Washington State Library continues to celebrate Native American Heritage month by focusing on the history of Chief Joseph and the Nez Perce.
The Nimi’ipuu (meaning “The Real People”) founded their villages in a 17 million acre swath of land that extended from the Bitteroot to the Blue mountains, especially along the banks of the Clearwater, Salmon, and Snake River drainages. Their language is a part of the Sahaptian sub division of the Penutian linguistic family found in the Western Plateau of North America. They had a wealth of resources in their mountainous home region but often migrated outside of ancestral lands to gather and hunt during certain seasonal cycles.
The Nimi’ipuu were dubbed Nez Perce (“pierced nose”) by French Candaian Fur Traders in the late 18th Century. The Nez Perce witnessed the explosion of European settlement that occurred in the very brief half century since their interactions with traders and explorers such as Lewis and Clark. With the Nez Perce Treaty of June 11, 1855, a portion of the Nez Perce leadership gathered at the Walla Walla Council signed away roughly 9.5 million acres of traditional lands (the treaty was ratified by the federal government March 8th and proclaimed on April 29th 1959), that relegated the tribes to the remaining 7.5 million acre reservation that spanned portions of the Idaho, Oregon and Washington Territories.
When gold was discovered in the region now known as Lewiston, ID, in 1860, the United States failed to maintain the terms of the treaty, leading to an influx of white settlers into Nez Perce Treaty lands. Three years later, a splinter group of the Nez Perce leadership signed away all but 75,000 acres of their ancestral lands. A large portion of the Nez Perce did not accept the validity of the treaty and refused to relocate to the acreage, located in Idaho, that was set aside. These non-treaty Indians included Chief Joseph, who stayed near his ancestral lands in Oregon’s Wallowa Valley. Tensions and violence between non-treaty Nez Perce and European settlers arose from the refusal of treaty demands for relocation. In June of 1877 Chief Joseph and other non-treaty leaders agreed to relocate to Fort Lapwai, ID, but a group of tribal members, outraged at past wrongs, attacked Idaho settlers in the Camas Prairie region. When Joseph arrived to the encampment and saw the devestation, he understood it as a declaration of war, realized an appeal for peace was futile, and began a fighting retreat across Idaho, Wyoming and Montana that ultimately deposited the fighting Nez Perce in Bear’s Paw Mountains of Montana, a short distance from the Canadian border.
On September 30, 1877, the United States Army’s Seventh Calvary, led by Gen, Nelson A. Miles, intercepted Joseph and the Nez Perce at Snake Creek in a surprise attack. The two forces fiercely fought throughout the three day stand-off until General Oliver Howard and his soldiers arrived, throwing the balance of forces off. On October 5, 1877 Chief Joseph surrendered, and in doing so, delivered a speech that, through interpretation by C.E.S. Wood, immortalized him. Instead of being sent to the Idaho reservation as promised by Gen. Miles, the non-treaty Nez Perce were sent to Fort Buford, KS under orders from commanding Army General William Tecumseh Sherman. Later they were transferred to live in a swampy section of Fort Leavenworth, KS and many tribe members contracted and perished from malaria. In 1879 Chief Joseph petitioned the President Rutherford B. Hayes and the Congress for relocation to Idaho or Indian Territory in present day Oklahoma. Due to rejection by Idahoans the band moved to Tonkawa, OK, where they remained until 1885 when they finally returned to the Pacific Northwest to join the Colville Reservation in Washington Territory. It is in the Collville lands that Chief Joseph passed away September 21, 1904.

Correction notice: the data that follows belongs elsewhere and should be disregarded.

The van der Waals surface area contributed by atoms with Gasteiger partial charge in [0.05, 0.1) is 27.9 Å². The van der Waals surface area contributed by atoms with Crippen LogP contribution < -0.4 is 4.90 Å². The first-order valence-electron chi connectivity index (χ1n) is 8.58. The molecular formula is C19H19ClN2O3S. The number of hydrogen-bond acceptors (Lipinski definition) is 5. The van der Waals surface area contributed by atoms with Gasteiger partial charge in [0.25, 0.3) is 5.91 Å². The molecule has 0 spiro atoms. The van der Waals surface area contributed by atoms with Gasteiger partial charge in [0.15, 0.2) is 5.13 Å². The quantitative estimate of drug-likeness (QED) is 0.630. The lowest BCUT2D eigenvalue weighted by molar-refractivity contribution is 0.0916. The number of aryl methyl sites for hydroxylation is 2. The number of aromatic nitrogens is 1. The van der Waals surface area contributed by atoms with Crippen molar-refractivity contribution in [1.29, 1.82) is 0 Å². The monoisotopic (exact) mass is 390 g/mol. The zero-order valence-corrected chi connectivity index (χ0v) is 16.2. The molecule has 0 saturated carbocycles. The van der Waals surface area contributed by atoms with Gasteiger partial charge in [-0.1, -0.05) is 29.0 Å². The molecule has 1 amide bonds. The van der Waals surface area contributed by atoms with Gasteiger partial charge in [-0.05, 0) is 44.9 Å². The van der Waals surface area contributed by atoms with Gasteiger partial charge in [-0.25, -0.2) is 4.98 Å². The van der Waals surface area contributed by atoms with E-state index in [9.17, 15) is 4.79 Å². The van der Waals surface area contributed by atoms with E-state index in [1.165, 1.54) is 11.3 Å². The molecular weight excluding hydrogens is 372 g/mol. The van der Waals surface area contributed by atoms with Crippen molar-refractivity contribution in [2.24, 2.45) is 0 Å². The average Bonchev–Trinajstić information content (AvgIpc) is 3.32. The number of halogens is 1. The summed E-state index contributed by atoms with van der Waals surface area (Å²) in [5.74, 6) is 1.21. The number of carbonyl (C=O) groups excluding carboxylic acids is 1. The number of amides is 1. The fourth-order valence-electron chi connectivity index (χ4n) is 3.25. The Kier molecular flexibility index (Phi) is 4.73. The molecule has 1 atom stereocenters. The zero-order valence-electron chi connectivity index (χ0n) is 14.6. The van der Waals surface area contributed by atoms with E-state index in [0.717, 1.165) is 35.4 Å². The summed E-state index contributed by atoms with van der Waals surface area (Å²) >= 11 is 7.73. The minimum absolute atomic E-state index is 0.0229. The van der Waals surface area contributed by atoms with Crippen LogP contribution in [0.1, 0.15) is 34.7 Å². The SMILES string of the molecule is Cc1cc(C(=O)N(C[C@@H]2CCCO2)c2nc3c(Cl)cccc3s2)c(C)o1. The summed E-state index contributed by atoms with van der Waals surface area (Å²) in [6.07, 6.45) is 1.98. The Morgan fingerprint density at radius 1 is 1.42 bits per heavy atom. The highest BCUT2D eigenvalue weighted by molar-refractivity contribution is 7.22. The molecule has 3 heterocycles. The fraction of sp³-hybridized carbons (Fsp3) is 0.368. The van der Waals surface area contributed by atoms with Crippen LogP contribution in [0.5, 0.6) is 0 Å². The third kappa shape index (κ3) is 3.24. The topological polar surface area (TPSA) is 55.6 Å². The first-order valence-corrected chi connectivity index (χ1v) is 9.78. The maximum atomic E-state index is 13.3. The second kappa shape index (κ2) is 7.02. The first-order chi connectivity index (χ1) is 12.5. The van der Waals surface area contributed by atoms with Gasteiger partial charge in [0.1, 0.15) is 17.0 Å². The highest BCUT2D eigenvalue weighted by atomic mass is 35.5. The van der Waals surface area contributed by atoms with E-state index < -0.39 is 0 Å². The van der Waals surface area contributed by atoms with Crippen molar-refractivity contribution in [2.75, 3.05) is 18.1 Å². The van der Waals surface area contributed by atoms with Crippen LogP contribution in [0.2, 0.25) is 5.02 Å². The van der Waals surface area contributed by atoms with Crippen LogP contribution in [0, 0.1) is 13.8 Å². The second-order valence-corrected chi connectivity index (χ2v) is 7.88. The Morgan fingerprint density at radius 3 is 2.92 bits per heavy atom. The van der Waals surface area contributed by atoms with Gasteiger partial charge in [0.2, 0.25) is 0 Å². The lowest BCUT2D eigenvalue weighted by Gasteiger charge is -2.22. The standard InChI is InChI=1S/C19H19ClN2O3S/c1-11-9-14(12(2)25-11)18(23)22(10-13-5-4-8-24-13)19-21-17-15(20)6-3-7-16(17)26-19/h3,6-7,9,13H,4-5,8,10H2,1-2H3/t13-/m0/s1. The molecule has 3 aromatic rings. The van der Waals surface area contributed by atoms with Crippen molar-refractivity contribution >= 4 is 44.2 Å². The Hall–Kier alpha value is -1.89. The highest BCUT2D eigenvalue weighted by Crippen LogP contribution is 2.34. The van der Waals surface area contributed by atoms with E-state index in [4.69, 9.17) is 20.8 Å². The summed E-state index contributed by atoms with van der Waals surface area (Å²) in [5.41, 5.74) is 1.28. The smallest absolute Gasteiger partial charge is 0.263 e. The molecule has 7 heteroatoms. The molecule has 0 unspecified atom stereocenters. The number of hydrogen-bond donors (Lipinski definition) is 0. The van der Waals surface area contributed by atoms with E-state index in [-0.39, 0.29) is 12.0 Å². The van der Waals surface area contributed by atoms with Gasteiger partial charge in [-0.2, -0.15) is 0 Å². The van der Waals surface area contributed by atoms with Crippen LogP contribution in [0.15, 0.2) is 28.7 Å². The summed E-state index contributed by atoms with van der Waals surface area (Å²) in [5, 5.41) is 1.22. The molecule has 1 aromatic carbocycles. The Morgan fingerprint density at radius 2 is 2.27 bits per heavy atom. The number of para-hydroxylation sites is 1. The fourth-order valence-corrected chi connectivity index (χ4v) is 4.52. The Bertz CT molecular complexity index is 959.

The story of Chief Joseph : from where the sun now stands / by Bruce A. Wilson. Okanogan, WA : Okanogan County Historical Society, , c1960. R OVERSIZ 979.5004 WILSON 2006. In Library use only.
Chief Joseph & the flight of the Nez Perce : the untold story of an American tragedy / Kent Nerburn. First edition. New York, NY : HarperSanFrancicso, c2005. NW 970.3 NERBURN 2005.
Chief Joseph : guardian of the people / Candy Moulton. 1st New York : Forge, 2005. NW 979.5004 MOULTON 2005.
Chief Joseph, Yellow Wolf, and the creation of Nez Perce history in the Pacific northwest / Robert R. McCoy. New York : Routledge, 2004. NW 979.5004 MCCOY 2004.
Guide to the Nez Perce music archive : an annotated listing of songs and musical selections spanning the period 1897-1974 / by Loran Olsen. Pullman, Wash. : Washington State University, School of Music and Theatre Arts, 1989. WA 378.5 M971gui n 1989
Chief Joseph Interpretive Center / Confederated Tribes of the Colville Indian Reservation. [Nespelem, Wash.?] : Confederated Tribes, [1991?] WA 719.3 P231chi j 1991?
Collection on Dr. W. H. Faulkner, 1885. MS 383 This is a collection of negative photocopies of Dr. W. H. Faulkner’s reports concerning the transfer of the Nez Percé Indians to reservations in Colville, WA and Lapwaii, ID. The Indian Commissioner sent Dr. W. H. Faulkner, a special agent, to arrange the transfer and relocation of the Nez Percé Indians to the Pacific Northwest. Dr. Faulkner negotiated a compromise that divided the group. Some were to go to the Lapwaii, ID reservation and some to Colville, WA reservation.
Spalding Mission and Chief Joseph / by W.C. Jacks. [Lewiston, Idaho] : Printed by the Lewiston news, c1936. RARE 811.52 JACKS 1936
Nez Perce country : a handbook for Nez Perce National Historical Park, Idaho / produced by the Division of Publications, National Park Service. Washington, D.C. : U.S. Dept. of the Interior, 1983. I 29.9/5:121
You can follow any responses to this entry through the RSS 2.0 feed. Both comments and pings are currently closed.